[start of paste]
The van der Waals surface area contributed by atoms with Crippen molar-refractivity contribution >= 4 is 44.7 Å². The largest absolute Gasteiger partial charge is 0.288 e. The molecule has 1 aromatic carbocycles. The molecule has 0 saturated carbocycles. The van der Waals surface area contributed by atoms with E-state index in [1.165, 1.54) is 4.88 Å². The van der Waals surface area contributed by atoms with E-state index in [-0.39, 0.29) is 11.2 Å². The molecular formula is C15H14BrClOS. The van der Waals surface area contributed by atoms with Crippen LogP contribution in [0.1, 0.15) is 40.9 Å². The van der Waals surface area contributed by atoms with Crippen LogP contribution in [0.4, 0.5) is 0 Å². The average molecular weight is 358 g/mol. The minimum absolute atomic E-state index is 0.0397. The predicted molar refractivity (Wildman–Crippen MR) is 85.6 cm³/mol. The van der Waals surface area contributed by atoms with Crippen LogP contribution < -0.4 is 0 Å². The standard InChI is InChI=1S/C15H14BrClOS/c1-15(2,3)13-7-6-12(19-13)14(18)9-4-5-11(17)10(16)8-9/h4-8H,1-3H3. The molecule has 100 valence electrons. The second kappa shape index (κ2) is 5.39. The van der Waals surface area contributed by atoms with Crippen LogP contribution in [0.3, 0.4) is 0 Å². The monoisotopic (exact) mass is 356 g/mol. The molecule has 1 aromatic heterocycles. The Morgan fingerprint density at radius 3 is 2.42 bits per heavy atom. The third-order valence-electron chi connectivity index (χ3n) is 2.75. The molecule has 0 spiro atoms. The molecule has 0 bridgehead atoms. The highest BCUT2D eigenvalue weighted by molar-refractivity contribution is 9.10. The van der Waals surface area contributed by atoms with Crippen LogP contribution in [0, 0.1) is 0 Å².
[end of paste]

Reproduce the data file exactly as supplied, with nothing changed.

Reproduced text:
The van der Waals surface area contributed by atoms with Crippen molar-refractivity contribution >= 4 is 44.7 Å². The largest absolute Gasteiger partial charge is 0.288 e. The molecule has 1 aromatic carbocycles. The molecule has 0 saturated carbocycles. The van der Waals surface area contributed by atoms with E-state index in [1.165, 1.54) is 4.88 Å². The van der Waals surface area contributed by atoms with E-state index in [-0.39, 0.29) is 11.2 Å². The molecular formula is C15H14BrClOS. The van der Waals surface area contributed by atoms with Crippen LogP contribution in [0.1, 0.15) is 40.9 Å². The van der Waals surface area contributed by atoms with Crippen LogP contribution in [0.4, 0.5) is 0 Å². The average molecular weight is 358 g/mol. The minimum absolute atomic E-state index is 0.0397. The predicted molar refractivity (Wildman–Crippen MR) is 85.6 cm³/mol. The van der Waals surface area contributed by atoms with Crippen LogP contribution < -0.4 is 0 Å². The standard InChI is InChI=1S/C15H14BrClOS/c1-15(2,3)13-7-6-12(19-13)14(18)9-4-5-11(17)10(16)8-9/h4-8H,1-3H3. The molecule has 100 valence electrons. The second kappa shape index (κ2) is 5.39. The van der Waals surface area contributed by atoms with Crippen LogP contribution in [0.3, 0.4) is 0 Å². The monoisotopic (exact) mass is 356 g/mol. The molecule has 1 aromatic heterocycles. The Morgan fingerprint density at radius 3 is 2.42 bits per heavy atom. The third-order valence-electron chi connectivity index (χ3n) is 2.75. The molecule has 0 spiro atoms. The molecule has 0 bridgehead atoms. The highest BCUT2D eigenvalue weighted by molar-refractivity contribution is 9.10. The van der Waals surface area contributed by atoms with Crippen LogP contribution in [0, 0.1) is 0 Å².